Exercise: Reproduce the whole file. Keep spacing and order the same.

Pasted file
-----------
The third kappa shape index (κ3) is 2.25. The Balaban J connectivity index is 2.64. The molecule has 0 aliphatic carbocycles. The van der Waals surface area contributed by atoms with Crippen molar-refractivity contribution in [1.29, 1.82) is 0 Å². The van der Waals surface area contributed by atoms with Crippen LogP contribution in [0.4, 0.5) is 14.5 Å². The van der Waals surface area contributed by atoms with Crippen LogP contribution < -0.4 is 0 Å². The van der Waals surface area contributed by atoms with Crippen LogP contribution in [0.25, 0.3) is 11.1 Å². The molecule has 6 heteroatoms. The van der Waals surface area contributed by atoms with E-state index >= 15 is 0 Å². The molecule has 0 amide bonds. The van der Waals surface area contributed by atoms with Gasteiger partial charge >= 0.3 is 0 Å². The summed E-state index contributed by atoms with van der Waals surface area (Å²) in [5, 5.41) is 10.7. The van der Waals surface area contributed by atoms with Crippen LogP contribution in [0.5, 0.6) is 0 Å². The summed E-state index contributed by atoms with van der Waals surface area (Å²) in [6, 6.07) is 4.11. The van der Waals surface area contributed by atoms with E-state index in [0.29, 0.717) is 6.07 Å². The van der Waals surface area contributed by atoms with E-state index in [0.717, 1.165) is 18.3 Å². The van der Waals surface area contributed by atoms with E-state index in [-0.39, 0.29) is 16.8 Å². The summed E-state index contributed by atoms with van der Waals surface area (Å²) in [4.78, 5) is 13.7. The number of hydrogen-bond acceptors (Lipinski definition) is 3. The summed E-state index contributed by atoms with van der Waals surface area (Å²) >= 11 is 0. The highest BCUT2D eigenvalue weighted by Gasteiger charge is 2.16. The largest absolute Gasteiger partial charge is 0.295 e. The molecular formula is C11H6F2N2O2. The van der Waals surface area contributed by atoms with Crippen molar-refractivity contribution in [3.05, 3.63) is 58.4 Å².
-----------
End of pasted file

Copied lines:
The third kappa shape index (κ3) is 2.25. The Balaban J connectivity index is 2.64. The molecule has 0 aliphatic carbocycles. The van der Waals surface area contributed by atoms with Crippen molar-refractivity contribution in [1.29, 1.82) is 0 Å². The van der Waals surface area contributed by atoms with Crippen LogP contribution in [0.4, 0.5) is 14.5 Å². The van der Waals surface area contributed by atoms with Crippen LogP contribution < -0.4 is 0 Å². The van der Waals surface area contributed by atoms with Crippen LogP contribution in [0.25, 0.3) is 11.1 Å². The molecule has 6 heteroatoms. The van der Waals surface area contributed by atoms with E-state index >= 15 is 0 Å². The molecule has 0 amide bonds. The van der Waals surface area contributed by atoms with Gasteiger partial charge >= 0.3 is 0 Å². The summed E-state index contributed by atoms with van der Waals surface area (Å²) in [5, 5.41) is 10.7. The van der Waals surface area contributed by atoms with Crippen LogP contribution in [0.5, 0.6) is 0 Å². The summed E-state index contributed by atoms with van der Waals surface area (Å²) in [6, 6.07) is 4.11. The van der Waals surface area contributed by atoms with E-state index in [0.29, 0.717) is 6.07 Å². The van der Waals surface area contributed by atoms with E-state index in [0.717, 1.165) is 18.3 Å². The van der Waals surface area contributed by atoms with E-state index in [-0.39, 0.29) is 16.8 Å². The summed E-state index contributed by atoms with van der Waals surface area (Å²) in [4.78, 5) is 13.7. The number of hydrogen-bond acceptors (Lipinski definition) is 3. The summed E-state index contributed by atoms with van der Waals surface area (Å²) >= 11 is 0. The highest BCUT2D eigenvalue weighted by Gasteiger charge is 2.16. The largest absolute Gasteiger partial charge is 0.295 e. The molecular formula is C11H6F2N2O2. The van der Waals surface area contributed by atoms with Crippen molar-refractivity contribution in [3.05, 3.63) is 58.4 Å².